One of the oldest and ornate mosques in Malé, Maldives, the Old Friday Mosque was recently added to the tentative UNESCO World Heritage cultural list for being a prime example of sea culture architecture.
Built during the reign of Ibrahim Iskandar, in the year 1658, the Old Friday Mosque was constructed primarily of coral and originally featured a thatched roof. Later on, in 1668, a minaret patterned after those found in Mecca was added. According to the UNESCO appraisal, the mosque represents the achievements and creative excellence of the Maldivian people.
The mosque is located just opposite the Muliaage, the President’s House and the Medhuziyaaraiy. It can be easily accessed from via speedboats or planes from outlaying Maldives Island resorts including the likes of The Residence Maldives by Cenizaro.
Things to See
With the capacity to accommodate up to 1,372 devotees at a time, the ornate mosque features intricate carvings with inscriptions from the Quran. The high vaulted ceilings and arches lend to the airy spaciousness of the building. The roof and the interior are fashioned with traditional Maldivian lacquer work and wood carvings as well.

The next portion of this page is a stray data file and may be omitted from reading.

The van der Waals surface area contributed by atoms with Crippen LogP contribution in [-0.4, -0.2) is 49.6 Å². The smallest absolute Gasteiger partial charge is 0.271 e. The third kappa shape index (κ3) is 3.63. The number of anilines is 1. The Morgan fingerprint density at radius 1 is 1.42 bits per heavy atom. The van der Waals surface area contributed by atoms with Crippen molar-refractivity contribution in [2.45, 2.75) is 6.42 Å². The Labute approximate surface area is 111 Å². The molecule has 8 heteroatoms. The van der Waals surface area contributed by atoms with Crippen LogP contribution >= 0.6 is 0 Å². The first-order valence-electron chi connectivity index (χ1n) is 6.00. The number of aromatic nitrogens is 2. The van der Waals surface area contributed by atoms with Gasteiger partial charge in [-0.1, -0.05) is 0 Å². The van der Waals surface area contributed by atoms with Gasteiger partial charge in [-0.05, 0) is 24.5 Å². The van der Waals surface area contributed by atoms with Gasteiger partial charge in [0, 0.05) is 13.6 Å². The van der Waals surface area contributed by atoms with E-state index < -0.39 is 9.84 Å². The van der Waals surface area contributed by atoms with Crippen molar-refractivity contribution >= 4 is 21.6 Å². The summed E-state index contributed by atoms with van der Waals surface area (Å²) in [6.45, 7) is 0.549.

Do dress appropriately covering one’s shoulders, arms and legs as it’s a place of worship. Entrance is free and visiting in the morning hours is well recommended.
Damon Starky is a creative nomadic travel writer, who is well informed and experienced on a wide range of interests that would connect to the needs of any type of traveler. Google+